“Aaron Spelling is a television producer and is super rich. Do you know anyone that ever worked for him?"

I said I worked with a guy named Gomez six years ago that told me he worked for Aaron Spelling, but I have no idea what he did. “I never heard of Gomez. I’ll check it out,” Roger said as he wrote something in his note pad, before he handed a one-page job application to me.

“Fill this out. I’m going to be in the other room for a few minutes. Do not leave this room, I have three Doberman pinchers that are loose in the house, and they will kill anyone that they don’t recognize.”

I started filling out the application while I thought to myself, why would I be walking around in a mansion while this big guy in the gray slacks and blue blazer was out doing whatever he did in the house. Roger came back about twenty minutes later and took the completed application from me. He reviewed it and said “The ad in the paper says bodyguard, but it’s more like a house-sitting job. I hardly ever see the owners and their kid. The only time I hear from the lady of the house is when she calls on the house phone to tell me one of the dogs shit in the house. I just tell her yes ma’am and I hop to picking up dog shit.”

He looked at the application again and said, “Looks good. What kind of money are you looking for.” I knew what this type of work paid, and I told him somewhere around thirty-five thousand a year.

He walked me to my truck, shook hands with me and said, “Don’t call me, I’ll call you.” I knew what that meant, and I would be looking at the want ads first thing in the morning.

I didn’t mind a little down time, and it took me several months before I got hired as a security contractor for the US Army in the middle east. I did a year on the contract and came home in June, 2000. I had made some good money and was looking forward to taking a month or two off, but the old habit of checking the want ads wouldn’t let me. I got home on Friday and the following Monday I was at an office in the San Fernando Valley interviewing for a job as a contract security manager for a large hospital chain in the valley.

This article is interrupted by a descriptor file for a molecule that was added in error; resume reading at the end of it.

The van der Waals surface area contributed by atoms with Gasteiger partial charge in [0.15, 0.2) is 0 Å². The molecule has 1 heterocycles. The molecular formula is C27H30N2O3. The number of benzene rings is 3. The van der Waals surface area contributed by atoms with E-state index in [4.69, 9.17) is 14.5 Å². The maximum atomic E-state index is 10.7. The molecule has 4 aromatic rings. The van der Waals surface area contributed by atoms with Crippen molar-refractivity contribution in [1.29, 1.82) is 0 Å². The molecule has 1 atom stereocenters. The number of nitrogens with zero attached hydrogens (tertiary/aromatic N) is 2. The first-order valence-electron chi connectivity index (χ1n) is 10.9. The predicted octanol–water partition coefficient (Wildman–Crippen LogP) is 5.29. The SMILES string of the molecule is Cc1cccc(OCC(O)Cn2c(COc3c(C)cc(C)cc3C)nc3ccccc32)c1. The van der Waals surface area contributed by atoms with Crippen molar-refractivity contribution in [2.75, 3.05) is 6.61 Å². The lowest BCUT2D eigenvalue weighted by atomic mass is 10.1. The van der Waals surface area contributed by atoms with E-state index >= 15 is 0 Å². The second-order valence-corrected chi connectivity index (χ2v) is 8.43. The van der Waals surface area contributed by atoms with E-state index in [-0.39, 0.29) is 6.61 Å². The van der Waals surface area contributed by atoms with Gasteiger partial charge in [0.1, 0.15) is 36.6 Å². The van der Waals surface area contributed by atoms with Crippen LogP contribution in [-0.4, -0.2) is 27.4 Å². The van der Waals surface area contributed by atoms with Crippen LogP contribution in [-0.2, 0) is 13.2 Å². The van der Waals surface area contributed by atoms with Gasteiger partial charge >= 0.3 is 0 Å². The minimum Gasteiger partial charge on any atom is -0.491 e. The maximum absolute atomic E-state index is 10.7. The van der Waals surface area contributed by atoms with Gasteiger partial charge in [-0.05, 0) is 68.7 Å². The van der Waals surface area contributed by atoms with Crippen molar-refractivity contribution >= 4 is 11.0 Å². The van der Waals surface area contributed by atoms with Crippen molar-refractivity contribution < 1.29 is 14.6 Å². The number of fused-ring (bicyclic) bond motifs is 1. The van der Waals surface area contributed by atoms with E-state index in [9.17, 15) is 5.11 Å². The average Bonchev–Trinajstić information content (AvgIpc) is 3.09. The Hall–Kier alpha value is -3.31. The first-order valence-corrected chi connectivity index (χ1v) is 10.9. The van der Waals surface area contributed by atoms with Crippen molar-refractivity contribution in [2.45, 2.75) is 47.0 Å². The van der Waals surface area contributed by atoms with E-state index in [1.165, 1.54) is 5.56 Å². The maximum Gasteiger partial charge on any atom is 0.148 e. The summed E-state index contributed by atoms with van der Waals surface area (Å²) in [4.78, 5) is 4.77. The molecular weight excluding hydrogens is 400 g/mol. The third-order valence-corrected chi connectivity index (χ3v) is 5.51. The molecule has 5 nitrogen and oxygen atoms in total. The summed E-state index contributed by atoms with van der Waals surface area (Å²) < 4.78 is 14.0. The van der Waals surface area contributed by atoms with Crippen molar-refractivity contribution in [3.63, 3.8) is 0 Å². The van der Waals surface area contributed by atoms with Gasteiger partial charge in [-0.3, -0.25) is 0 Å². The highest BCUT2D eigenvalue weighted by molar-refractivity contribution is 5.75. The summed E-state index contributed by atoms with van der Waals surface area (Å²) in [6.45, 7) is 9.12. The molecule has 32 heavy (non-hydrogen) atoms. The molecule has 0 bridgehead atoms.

I got the job and reported to work the following Monday. As I walked into the security office, I saw a tall man wearing blue blazer and gray slacks talking to the security officer behind his desk. I introduced myself as the new manager to the desk officer. The tall man in the blue blazer looked at me and said, “Mr. Vaughn, my name is Roger Paine. I was hired as your assistant.”

I reached out to shake the man’s hand and told him that we had met before. “We have,” he asked, “where”?

“At the house, about a year and a half ago.” I replied.

“The house,” Roger repeated as he got an oh shit look on his face.

I asked the desk man to show me to my office and told Roger that it was time to go to work. Once we sat down, Roger tried to explain that the rich lady made the decision not to hire me because I asked for too much money. I told Roger not to worry, these things happen. In the next two years Roger turned out to be one of the best men I had ever worked with.

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Leroy B. Vaughn's short stories, fiction and non fiction have been published in print, ezines, anthologies and podcasts. He is retired and lives in Arizona, USA.